Today is Monday and the countdown to the opening of the new school year has begun in earnest. One can imagine the distressed and anxious posture into which thousands of parents have been plunged; sometimes finding themselves in unanticipated problems or simply those that are far from their making. What immediately comes to mind, in a generally cash-strapped situation such as that many parents find themselves, is the difficulties being faced by parents to pay for the ever-rising costs of school equipment notably books. And to add salt to injury, even those with money do not necessarily have access to books which, in many noted cases, are still hard to come by. There is also the problem of finding places, especially for transfer cases either because of the transfer of parents or students obliged to change school because of their new position – having obtained a new certificate warranting moving to another institution – or simply because their school no longer offers subject combinations or specialties they intend to follow.
As if these problems were not already enough, the new hassle created by the rising Boko Haram insurgency has thrown the country into a new security turmoil with school children being the most vulnerable not only because many of them are being used as bomb carriers, but also because of the possibility of infiltrating school environments, the generalized destruction of school buildings as been observed in the northern parts of the country or even the taking of children hostages. The Boko Haram ideology, which is against western education, makes schools an easy target; so concerns about security in the school milieu are expected to be of the utmost concern. These security issues are not the direct responsibility of parents even if their actions and counseling to their progeny can go a long way in minimizing the nefarious effects of the sect. But the parents’ responsibility and that of other actors and the public authorities in this return-to-school period is most specially summoned in other areas such as public transportation because in the coming days hundreds of thousands of our youthful compatriots will be hitting the road, either returning from the long holidays or returning to their new schools.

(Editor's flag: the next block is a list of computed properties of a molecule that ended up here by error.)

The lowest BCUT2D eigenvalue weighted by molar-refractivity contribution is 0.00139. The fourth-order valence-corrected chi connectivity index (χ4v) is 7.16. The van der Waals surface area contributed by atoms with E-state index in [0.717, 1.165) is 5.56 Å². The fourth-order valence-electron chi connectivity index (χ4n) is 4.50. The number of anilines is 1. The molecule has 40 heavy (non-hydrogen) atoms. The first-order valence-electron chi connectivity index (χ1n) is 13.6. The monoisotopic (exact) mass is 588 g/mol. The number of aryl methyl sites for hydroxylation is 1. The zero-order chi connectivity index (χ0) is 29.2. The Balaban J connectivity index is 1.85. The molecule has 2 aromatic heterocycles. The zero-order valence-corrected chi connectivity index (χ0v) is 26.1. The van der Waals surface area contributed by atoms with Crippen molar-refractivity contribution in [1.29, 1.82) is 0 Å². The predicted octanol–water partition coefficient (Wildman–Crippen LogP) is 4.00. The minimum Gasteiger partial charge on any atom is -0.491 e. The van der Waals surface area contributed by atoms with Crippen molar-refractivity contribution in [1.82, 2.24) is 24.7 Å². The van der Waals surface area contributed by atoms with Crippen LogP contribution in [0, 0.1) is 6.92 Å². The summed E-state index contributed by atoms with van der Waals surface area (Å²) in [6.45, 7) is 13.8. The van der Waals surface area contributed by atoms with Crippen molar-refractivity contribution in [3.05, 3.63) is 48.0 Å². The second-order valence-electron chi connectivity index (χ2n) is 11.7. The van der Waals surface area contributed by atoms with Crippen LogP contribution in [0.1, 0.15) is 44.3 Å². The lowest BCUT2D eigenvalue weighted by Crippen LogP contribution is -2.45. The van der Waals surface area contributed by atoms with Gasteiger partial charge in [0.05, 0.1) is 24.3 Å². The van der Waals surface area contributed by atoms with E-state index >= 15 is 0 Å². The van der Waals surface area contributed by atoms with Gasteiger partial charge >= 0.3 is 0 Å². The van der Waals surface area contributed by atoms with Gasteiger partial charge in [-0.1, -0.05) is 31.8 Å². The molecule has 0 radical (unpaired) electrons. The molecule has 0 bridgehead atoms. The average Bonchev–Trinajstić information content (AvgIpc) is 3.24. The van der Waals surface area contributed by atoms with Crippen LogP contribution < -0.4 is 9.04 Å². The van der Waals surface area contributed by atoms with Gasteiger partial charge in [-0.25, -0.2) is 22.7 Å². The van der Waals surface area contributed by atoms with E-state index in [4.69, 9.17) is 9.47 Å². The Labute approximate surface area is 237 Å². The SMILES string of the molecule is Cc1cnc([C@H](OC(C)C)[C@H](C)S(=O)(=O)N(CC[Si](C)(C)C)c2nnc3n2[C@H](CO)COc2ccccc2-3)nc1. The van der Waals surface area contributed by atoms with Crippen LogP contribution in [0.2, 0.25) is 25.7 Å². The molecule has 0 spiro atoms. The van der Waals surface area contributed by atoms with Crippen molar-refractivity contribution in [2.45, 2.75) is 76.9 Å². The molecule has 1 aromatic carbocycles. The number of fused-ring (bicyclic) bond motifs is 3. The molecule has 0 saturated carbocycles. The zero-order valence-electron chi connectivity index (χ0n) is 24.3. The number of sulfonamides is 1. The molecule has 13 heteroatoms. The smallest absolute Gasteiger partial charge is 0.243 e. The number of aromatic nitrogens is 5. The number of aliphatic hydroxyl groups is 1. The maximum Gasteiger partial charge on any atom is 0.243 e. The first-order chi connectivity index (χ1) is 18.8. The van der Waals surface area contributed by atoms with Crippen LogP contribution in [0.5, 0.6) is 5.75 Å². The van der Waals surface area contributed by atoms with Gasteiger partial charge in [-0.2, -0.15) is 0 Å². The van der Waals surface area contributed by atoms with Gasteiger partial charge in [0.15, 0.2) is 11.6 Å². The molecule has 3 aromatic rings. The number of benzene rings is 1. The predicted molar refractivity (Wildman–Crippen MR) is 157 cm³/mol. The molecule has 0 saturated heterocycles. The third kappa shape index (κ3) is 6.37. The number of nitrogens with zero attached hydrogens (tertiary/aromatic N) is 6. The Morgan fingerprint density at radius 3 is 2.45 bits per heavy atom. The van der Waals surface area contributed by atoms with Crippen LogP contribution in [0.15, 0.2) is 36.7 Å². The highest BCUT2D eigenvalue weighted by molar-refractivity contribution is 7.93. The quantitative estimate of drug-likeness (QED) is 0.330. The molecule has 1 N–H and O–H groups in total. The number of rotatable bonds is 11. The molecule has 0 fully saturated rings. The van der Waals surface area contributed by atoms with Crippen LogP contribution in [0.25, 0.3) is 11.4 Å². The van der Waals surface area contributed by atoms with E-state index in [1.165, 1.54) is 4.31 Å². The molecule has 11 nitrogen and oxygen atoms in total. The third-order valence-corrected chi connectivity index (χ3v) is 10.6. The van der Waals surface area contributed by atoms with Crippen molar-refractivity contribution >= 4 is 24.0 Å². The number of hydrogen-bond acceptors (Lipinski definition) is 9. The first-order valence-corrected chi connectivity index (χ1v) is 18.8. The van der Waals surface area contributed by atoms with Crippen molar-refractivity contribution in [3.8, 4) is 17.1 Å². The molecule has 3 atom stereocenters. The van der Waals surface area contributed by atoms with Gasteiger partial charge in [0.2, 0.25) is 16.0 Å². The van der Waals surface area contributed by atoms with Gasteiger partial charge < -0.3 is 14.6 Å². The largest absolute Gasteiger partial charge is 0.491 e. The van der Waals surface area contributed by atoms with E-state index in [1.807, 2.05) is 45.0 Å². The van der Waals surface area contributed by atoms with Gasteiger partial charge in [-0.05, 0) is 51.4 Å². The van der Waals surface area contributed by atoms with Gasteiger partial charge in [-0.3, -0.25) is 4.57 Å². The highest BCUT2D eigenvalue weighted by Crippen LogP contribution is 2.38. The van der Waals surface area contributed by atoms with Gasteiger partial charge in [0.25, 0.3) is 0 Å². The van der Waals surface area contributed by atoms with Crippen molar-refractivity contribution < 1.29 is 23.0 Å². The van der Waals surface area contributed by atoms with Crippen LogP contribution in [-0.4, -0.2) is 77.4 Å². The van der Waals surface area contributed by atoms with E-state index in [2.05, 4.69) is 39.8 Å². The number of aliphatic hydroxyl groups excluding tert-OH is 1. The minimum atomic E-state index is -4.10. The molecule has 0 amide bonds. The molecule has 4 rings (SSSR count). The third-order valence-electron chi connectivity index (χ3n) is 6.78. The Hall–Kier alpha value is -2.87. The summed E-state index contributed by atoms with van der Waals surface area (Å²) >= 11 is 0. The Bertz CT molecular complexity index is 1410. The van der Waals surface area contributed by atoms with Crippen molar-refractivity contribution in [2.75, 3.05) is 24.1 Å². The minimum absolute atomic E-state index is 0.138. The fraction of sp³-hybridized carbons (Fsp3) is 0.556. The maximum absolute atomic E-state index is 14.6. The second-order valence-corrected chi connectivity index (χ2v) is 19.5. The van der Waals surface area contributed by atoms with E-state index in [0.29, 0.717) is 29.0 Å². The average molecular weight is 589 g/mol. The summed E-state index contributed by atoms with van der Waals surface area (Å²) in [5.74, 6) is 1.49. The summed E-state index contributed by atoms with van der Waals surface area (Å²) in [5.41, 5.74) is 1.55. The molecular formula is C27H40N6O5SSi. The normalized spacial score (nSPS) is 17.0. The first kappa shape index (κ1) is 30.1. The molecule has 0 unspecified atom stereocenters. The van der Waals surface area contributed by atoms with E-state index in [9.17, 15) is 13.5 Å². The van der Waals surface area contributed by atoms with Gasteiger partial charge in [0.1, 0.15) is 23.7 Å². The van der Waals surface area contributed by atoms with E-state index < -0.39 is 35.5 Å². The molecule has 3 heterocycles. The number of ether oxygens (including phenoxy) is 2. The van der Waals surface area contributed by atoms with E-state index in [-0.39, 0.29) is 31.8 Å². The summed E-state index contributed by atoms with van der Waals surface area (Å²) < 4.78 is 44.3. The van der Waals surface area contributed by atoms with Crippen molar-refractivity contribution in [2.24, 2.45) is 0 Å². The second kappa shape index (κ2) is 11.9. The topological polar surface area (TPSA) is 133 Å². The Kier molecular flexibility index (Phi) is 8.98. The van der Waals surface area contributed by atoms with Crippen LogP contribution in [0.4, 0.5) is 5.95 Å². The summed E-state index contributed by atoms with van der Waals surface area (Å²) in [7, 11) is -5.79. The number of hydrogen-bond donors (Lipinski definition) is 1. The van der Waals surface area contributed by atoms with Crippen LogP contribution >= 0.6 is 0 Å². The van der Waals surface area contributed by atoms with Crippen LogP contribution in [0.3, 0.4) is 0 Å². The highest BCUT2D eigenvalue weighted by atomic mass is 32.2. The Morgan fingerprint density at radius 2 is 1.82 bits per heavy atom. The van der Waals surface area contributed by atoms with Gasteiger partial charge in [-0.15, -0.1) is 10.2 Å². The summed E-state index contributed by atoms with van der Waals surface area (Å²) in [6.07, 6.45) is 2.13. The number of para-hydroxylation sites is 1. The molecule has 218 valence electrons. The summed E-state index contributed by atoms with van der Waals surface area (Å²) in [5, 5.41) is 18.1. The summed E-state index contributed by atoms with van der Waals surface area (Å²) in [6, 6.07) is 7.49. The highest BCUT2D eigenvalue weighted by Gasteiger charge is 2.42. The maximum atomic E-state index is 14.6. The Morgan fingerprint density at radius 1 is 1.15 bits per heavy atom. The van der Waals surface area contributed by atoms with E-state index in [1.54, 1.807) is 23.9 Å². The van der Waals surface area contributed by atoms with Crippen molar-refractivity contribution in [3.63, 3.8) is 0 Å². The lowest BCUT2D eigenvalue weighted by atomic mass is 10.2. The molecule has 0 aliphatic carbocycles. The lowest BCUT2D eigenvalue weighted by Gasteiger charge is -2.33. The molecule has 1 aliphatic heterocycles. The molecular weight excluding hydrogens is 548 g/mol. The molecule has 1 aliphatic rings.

Transport companies are, understandably warming up for good business. But their responsibility in ensuring that the new school year begins without hiccups has never been so evident. For one thing, the nature of many roads in this rainy season in many parts of the country is, to say the least, disturbing! TV images tell the story even better as we see even Four-wheel drive vehicles unable to find their way through muddy passages that were once used as roads. The pictures from most parts of the North-West and South-West Regions are simply scary. Here, students already have an indication of what awaits them including digging to let vehicles come out of mud, trekking for long distances to enable the vehicles make some advances and even spending nights along the way because of stuck vehicles which may only be moved out with the use of heavy-duty equipment. This ugly picture should not hide other forms of irresponsibility even on good roads. They have their own share of fear, least not being the overly propensity for transport companies to over-load vehicles or to undermine some very useful tips such as technical controls before vehicles hit the road. Insecurity here is not only about those travelling.
The massive presence of students on highways and even on major streets also calls for caution from drivers. There are also new habits which could gravely undermine road security especially within the urban milieu. The generalized use of earphones is already causing some hair raising especially as motorists say when they hoot in times of danger there is no response because hearing is gravely impaired by the wearing of earphones